Here’s a USFF (United States Fun Fact) for you: if you were born after 1984, the country has been at war for more than half of your life. And it increases quickly the younger you get.
Caroline (b. 1989) has lived in a country at war for 59 percent of her life, according to analysis by the Washington Post. For me (b.1992,) that number is 62 percent. But Corinne (b. 1995) has spent 70 percent of her life at war.
Not her literally, thank goodness. For the sake of her as my sister and the safety of our country. She doesn’t do well in hot climates. She loves a good fan. She’s not cut out for the military.
She is cut out to be a teacher. And her first graders, plus most of their older siblings and babysitters, have never known a country at peace. Anyone born after 2001 (which, somehow, means they are 17 now) has spent their entire lives in a country at war.
And now there’s all this talk about the next era of world combat. Are we on the brink of World War III? Are we repeating history in the worst possible way? Is this all just overblown? Are we just existing in a real-world version of Godwin’s Law?
The future is scary. The present is scary. Heck, even the past is scary (remember the Hippo Meat Question?) but at least we can learn from it. And if we are going to spend more of our lives at war, possibly even a global-scale war, here are a few suggestions for wars I wouldn’t mind reliving.
The Cod Wars. Iceland and the United Kingdom faced off in a series of cod-flicts about fishing rights between the 1950s and 1970s in a classic David and Goliath tale. Tiny Iceland stood up to the powerful British Navy, then the second largest in the world, to keep British fishermen out of their fishy, fishy coastal waters. Using mostly diplomatic efforts (and a few sea skirmishes between fishing boats,) Iceland managed to extend their exclusive fishing rights from four miles to 200 miles off their coast.
Only one person died across all three conflicts, and that was basically just an accident. TO BE FAIR, the agreement decimated a number of British fishing villages that relied on those waters for their livelihoods. But still better than World War III.
Anglo-Swedish War. Even fewer people died in the Anglo-Swedish war, which was really more like performance art to appease Napoleon than an actual war. Britain and Sweden had been allies against Napoleonic France. But when Sweden lost a war against France, they had to tuck their tails between their legs and sign a treaty that allied them with the lil man himself.
But Napoleon was the definition of a sore winner. He forced Sweden to declare war against its former ally, England. The “war” lasted two years, but there were no battles and the only bloodshed came when a group of Swedish farmers stood up to their government against being conscripted into military service.
The moment that Napoleon was distracted with invading Russia, those sneaky Swedes switched sides, signing a peace treaty with their former allies in Britain.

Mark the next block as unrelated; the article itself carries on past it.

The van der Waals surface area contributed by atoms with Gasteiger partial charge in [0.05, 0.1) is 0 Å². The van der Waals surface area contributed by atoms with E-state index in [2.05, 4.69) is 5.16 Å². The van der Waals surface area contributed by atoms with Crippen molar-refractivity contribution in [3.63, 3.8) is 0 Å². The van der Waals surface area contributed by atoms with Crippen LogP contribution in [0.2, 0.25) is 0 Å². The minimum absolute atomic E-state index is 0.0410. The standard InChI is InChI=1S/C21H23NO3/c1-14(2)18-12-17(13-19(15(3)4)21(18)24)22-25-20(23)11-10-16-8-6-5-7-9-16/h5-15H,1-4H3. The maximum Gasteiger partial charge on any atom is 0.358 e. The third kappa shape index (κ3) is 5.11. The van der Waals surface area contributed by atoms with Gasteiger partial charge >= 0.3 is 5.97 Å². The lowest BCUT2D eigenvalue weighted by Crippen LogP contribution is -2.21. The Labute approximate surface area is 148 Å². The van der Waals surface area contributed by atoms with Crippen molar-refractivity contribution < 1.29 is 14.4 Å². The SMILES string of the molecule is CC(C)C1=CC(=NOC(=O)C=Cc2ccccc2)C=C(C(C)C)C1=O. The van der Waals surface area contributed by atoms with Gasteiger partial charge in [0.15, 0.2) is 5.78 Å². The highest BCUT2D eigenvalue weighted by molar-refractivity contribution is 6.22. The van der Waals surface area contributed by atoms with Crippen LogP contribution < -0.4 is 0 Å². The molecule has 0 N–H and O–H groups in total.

War of Jenkins’ Ear. If you have to have empires battling for global control and massive casualties, at least make sure the battle is over something significant. Like, for example, Jenkins’ ear.
In 1738, a British ship captain named Robert Jenkins (allegedly) appeared before the House of Commons, amputated ear in hand. He claimed that the Spanish coast guard had pillaged his ship and cut off said ear seven years ago. If you have 100 questions about what shape that ear was in, join the club.
The ear was just the last straw in the mounting power struggle between the Spanish and British in the New (To White People) World. The war, which lasted from 1739-1742, was fought mostly over the border between Spanish Florida and British Georgia. It also involved the British slave trade in the caribbean, so you know, across the board, not a real winner of a cause.
By most metrics, not a war we’d want to relive. But c’mon. It’s called the War of Jenkins’ Ear and involves a literal pickled ear. It stays on the list.
The Emu War. When soldiers returned from World War I (not on the list for obvious reasons,) Australia did its own version of 40-acres-and-a-mule. Except it’s Australia, so it was a-bit-of-scrubby-farmland-and-an-unwanted-emu. As veterans began to settle remote parts of the country, the emu that had previously occupied that turf became a little territorial.
The Australian Army sent its best men in, loaded down with ammunition, to take down a once-protected species. Turns out, emu are really tough. It took an average of 10 bullets to kill even one emu. The military operation was such a fail that they recalled the general who was leading it.
Over time, residents new and old learned to live together, hand-in-talon. Today, the emu population is flourishing and the bird has claimed its rightful place on the Australian coat of arms.
Now, that’s the way war should end — with compromise, diplomacy, and respect for your foe.
Not that I know anything about the end of wars. At age 26, I’ve only seen them begin.